The Oxford Handbook of Invertebrate Neurobiology
Edited by John H. Byrne
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Invertebrates have proven to be extremely useful models for gaining insights into the neural and molecular mechanisms of sensory processing, motor control, and higher functions, such as feeding behavior, learning and memory, navigation, and social behavior. Their enormous contribution to neuroscience is due, in part, to the relative simplicity of invertebrate nervous systems and, in part, to the large cells found in some invertebrates, like molluscs. Because of the organizms’ cell size, individual neurons can be surgically removed and assayed for expression of membrane channels, levels of second messengers, protein phosphorylation, and RNA and protein synthesis. Moreover, peptides and nucleotides can be injected into individual neurons. Other invertebrate systems such as Drosophila and Caenorhabditis elegans are ideal models for genetic approaches to the exploration of the neuronal bases of behavior. The Oxford Handbook of Invertebrate Neurobiology reviews neurobiological phenomena, including motor pattern generation, mechanisms of synaptic transmission, learning and memory, as well as circadian rhythms, development, regeneration and reproduction. Species-specific behaviors are covered in chapters on the control of swimming in annelids, crustaea and molluscs, locomotion in hexapods, and camouflage in cephalopods. A unique feature of the handbook is the coverage of social behavior and intentionality in invertebrates. These developments are contextualized in a chapter summarizing past contributions of invertebrate research as well as areas for future studies that will continue to advance the field.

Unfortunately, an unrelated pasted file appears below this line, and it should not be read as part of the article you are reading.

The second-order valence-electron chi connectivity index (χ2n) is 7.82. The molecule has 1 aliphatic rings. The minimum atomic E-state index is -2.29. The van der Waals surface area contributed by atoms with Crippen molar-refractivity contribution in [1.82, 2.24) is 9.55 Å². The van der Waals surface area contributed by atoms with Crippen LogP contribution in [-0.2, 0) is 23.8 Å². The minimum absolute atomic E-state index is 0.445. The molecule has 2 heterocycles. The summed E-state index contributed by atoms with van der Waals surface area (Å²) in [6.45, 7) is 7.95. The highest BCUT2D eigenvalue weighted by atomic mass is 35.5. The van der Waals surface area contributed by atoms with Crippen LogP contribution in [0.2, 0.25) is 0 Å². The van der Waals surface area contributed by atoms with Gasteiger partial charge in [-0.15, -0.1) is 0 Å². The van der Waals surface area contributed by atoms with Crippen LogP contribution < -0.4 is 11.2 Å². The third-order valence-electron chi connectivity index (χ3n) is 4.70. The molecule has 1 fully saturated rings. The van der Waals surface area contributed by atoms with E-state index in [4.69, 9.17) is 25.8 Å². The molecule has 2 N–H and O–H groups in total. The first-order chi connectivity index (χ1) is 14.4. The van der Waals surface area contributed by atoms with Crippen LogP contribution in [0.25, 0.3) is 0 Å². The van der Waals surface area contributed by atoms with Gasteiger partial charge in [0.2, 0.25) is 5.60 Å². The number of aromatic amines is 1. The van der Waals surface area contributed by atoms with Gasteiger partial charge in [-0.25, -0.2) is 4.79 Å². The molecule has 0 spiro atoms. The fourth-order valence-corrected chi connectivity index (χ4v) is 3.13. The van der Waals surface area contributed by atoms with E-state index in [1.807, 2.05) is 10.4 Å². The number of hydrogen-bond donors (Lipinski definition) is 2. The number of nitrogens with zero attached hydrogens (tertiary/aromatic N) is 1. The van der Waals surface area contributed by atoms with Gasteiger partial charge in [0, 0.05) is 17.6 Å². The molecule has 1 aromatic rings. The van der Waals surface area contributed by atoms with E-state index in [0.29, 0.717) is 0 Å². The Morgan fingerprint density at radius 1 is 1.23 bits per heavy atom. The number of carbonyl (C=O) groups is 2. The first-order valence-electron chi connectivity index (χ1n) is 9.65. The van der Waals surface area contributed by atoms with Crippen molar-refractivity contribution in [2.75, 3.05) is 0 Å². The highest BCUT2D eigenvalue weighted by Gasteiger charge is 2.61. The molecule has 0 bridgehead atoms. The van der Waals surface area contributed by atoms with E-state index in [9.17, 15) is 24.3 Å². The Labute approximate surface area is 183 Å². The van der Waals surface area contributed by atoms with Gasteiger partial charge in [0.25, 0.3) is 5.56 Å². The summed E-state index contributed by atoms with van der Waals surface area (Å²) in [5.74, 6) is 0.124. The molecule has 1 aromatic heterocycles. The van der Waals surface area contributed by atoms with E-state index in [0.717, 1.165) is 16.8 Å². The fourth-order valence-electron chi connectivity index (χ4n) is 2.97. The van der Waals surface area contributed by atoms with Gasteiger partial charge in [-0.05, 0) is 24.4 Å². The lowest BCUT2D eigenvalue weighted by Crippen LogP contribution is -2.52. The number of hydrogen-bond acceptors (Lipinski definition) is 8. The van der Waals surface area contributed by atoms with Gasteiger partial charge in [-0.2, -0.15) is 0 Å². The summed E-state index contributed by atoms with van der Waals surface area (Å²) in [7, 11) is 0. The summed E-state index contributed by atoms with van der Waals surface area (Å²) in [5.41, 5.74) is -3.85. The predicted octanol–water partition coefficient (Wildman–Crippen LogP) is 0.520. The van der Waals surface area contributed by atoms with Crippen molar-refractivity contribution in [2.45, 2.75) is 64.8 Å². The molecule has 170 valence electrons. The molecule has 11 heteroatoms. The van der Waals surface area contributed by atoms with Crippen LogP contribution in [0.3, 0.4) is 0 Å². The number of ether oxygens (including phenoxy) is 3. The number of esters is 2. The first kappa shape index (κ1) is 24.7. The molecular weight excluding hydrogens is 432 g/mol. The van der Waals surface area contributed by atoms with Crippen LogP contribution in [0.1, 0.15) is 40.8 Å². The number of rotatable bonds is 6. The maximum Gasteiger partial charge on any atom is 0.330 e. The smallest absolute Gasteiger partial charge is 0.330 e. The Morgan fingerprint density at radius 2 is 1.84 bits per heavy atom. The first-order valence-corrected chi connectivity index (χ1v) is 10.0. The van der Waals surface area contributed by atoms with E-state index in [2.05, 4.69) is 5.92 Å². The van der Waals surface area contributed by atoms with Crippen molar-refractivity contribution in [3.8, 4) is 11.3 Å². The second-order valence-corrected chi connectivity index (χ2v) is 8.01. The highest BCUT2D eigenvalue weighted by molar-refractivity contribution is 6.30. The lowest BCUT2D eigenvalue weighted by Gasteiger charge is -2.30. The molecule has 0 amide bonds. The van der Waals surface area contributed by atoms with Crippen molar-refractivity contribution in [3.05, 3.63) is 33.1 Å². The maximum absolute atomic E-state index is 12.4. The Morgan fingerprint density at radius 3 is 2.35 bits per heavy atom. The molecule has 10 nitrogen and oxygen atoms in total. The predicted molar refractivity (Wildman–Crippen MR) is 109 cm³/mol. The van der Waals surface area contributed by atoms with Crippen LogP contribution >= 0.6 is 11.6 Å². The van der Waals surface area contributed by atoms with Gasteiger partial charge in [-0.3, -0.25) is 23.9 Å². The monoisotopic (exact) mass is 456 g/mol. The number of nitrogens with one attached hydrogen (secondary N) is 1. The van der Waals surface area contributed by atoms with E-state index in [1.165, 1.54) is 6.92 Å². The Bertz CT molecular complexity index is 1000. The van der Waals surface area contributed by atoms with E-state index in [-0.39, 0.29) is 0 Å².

invertebrate learning and memory,
motor pattern generation,
invertebrate sensory system,
invertebrate regulatory functions
- Oxford University Press
- Published online:
- Feb 2017